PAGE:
"We may not see her like again, but we may see her again," said Lothair; "and sometimes I think she is always hovering over me." In this vein, when they were alone, they were frequently speaking of the departed, and one day it was before the arrival of Prince Agathonides Mr. Phoebus said to Lothair: "We will ride this morning to what we call the grove of Daphne. It is a real laurel-grove.

It was the statue of Theodora, the placing of which in the pavilion of Belmont Mr. Phoebus was superintending when Lothair first made his acquaintance. The Prince Agathonides seemed quite to monopolize the attention of Madame Phoebus and her sister.

Phoebus informed them that the Prince Agathonides, the eldest son of the Prince of Samos, would arrive from Constantinople in a few days, and would pay them a visit. "He will come with some retinue," said Mr. Phoebus, "but I trust we shall be able by our reception to show that the Cantacuzenes are not the only princely family in the world." Mr.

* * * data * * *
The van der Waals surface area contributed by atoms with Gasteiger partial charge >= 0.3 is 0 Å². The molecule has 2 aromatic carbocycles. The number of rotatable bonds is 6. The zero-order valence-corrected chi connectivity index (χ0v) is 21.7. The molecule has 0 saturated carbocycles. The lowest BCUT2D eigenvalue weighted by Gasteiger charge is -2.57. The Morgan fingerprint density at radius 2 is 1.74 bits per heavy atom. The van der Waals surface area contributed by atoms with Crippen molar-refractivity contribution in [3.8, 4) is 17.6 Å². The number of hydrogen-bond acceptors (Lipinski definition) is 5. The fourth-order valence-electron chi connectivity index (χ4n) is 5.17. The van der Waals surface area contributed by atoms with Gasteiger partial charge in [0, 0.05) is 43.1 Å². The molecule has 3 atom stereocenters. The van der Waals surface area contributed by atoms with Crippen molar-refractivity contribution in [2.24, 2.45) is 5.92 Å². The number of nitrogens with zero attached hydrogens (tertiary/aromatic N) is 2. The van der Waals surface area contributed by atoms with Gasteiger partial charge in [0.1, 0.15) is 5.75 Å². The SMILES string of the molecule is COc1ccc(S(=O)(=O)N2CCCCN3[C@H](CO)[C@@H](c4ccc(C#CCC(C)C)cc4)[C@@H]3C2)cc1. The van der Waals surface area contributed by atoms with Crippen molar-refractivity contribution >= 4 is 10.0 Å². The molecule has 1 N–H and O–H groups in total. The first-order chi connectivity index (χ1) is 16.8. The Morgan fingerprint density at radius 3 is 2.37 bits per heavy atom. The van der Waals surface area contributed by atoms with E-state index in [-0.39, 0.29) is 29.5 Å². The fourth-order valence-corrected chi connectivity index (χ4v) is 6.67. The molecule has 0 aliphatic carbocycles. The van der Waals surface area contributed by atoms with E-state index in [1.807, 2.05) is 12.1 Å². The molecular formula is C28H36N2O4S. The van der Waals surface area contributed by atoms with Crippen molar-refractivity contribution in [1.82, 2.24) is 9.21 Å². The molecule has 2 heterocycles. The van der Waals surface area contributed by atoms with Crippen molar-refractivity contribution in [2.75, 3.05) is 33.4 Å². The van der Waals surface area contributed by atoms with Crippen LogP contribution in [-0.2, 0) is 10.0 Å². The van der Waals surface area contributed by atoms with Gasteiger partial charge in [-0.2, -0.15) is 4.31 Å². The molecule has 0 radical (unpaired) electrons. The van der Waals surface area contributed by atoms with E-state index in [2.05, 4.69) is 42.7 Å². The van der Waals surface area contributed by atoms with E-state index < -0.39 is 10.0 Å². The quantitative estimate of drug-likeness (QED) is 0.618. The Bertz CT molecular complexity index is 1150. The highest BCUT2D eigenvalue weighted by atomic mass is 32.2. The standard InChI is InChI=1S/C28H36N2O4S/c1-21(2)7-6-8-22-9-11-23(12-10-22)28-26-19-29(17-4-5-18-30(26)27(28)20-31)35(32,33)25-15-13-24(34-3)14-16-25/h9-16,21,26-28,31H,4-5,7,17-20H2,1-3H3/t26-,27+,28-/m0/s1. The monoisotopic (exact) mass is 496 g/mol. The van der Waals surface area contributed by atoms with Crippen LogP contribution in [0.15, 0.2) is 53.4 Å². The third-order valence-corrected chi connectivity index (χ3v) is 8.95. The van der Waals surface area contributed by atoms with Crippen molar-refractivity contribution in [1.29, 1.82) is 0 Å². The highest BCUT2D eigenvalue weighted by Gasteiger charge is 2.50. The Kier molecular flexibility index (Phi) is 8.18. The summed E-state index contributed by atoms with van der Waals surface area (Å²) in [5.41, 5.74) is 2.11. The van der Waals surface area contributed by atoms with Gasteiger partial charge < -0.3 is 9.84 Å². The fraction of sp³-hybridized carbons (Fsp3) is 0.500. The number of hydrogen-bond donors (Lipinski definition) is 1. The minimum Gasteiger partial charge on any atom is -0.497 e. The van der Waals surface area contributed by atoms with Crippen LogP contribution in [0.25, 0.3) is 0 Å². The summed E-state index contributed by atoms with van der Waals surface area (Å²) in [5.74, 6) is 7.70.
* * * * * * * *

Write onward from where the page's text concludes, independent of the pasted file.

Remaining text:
The Prince Agathonides was a youth, good looking and dressed in a splendid Palikar costume, though his manners were quite European, being an attach to the Turkish embassy at Vienna. He had with him a sort of governor, a secretary, servants in Mamlouk dresses, pipe-bearers, and grooms, there being some horses as presents from his father to Mr.

Phoebus resolved to give a dinner in the Frank style, to prove to Agathonides that there were other members of the Cantacuzene family besides himself who comprehended a first-rate Frank dinner. The chief people of the island were invited to this banquet. They drank the choicest grapes of France and Germany, were stuffed with truffles, and sat on little cane chairs.